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Former miner Trevor Barry scanned the night sky with his backyard telescope and became a star.
The passionate amateur astronomer caught the instant attention of NASA when he observed and photographed an extremely rare celestial event.
Mr Barry captured a raging electrical storm 1.4 billion kilometres away over the planet Saturn.

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A new study has suggested that a new type of aurora may exist on Saturn, creating a faint ring around one the planet's poles.
According to a report in New Scientist, the planet has oval-like auroras that periodically brighten its poles. Its main auroras are thought to be caused by the solar wind.
This type of aurora is thought to be much like the Earth's, which is caused by the solar wind, a stream of charged particles emanating from the Sun.

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Scientists have gotten their best look ever at the invisible ring of energetic ions trapped in Saturns giant magnetic field, finding that it is asymmetric and dynamic, unlike similar rings that appear around Earth.
Using the Magnetospheric Imaging Instrument on NASAs Cassini spacecraft, a team led by Dr. S. Krimigis of the Johns Hopkins University Applied Physics Laboratory (APL) discovered that Saturn's ring of energetic ions called a ring current is a warped disc that is deflected by the solar wind out of the equatorial plane on the planet's night side and thickens dramatically on the day side. The images were obtained by a unique camera that Krimigis says visualises the invisible and show the plasma and radiation belts in Saturn's environment.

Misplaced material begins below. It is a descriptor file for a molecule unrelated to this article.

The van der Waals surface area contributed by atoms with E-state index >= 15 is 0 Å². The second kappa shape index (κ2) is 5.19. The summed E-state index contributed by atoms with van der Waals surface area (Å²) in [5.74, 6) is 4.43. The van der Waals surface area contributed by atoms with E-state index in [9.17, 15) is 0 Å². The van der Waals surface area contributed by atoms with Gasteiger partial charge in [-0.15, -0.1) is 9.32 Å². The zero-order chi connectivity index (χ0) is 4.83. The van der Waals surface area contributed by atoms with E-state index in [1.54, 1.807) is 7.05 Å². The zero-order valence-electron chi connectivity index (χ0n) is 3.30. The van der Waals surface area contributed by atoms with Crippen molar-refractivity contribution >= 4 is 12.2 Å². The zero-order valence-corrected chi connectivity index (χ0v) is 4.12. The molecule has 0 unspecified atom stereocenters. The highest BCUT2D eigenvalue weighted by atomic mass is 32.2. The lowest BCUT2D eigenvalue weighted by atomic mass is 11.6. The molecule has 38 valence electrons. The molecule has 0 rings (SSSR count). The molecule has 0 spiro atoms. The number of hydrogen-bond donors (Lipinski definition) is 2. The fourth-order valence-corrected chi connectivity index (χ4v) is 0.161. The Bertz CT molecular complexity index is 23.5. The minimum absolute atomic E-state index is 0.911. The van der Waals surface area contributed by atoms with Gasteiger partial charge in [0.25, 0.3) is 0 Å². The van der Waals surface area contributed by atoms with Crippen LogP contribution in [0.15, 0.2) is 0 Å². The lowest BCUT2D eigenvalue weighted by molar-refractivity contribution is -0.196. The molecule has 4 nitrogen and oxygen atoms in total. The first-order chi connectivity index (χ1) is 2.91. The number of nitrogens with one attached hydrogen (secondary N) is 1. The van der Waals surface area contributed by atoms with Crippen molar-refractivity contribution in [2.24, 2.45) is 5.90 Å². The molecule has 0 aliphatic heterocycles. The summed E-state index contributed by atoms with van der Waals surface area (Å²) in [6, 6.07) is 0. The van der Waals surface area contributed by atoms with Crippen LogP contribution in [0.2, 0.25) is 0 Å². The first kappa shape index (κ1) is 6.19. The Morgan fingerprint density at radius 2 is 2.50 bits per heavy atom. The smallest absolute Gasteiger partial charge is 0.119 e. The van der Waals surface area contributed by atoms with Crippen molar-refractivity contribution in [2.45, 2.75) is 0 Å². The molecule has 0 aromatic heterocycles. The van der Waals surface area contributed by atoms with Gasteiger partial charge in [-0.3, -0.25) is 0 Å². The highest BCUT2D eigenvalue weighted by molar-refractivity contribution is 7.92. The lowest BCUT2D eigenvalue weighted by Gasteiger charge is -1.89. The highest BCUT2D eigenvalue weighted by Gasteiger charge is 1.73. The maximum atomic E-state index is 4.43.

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This is an artist's concept of the Saturnian plasma sheet based on data from Cassini magnetospheric imaging instrument. It shows Saturn's embedded "ring current," an invisible ring of energetic ions trapped in the planet's magnetic field.

satMg_3
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Credit: NASA/JPL/Space Science Institute

Saturn is at the centre, with the red "donut" representing the distribution of dense neutral gas outside Saturn's icy rings. Beyond this region, energetic ions populate the plasma sheet to the dayside magnetopause filling the faintly sketched magnetic flux tubes to higher latitudes and contributing to the ring current. The plasma sheet thins gradually toward the nightside. The view is from above Saturn's equatorial plane, which is represented by grid lines. The moon Titan's location is shown for scale. The location of the bow shock is marked, as is the flow of the deflected solar wind in the magnetosheath.

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Saturn has an invisible ring of energetic ions trapped in its magnetic field. This feature is known as a "ring current." This ring current has been imaged with a special camera on Cassini sensitive to energetic neutral atoms.

Satmag_4
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Credit: NASA/JPL/Space Science Institute

This is a false colour map of the intensity of the energetic neutral atoms emitted from the ring current through a processed called charged exchange. In this process a trapped energetic ion steals and electron from cold gas atoms and becomes neutral and escapes the magnetic field.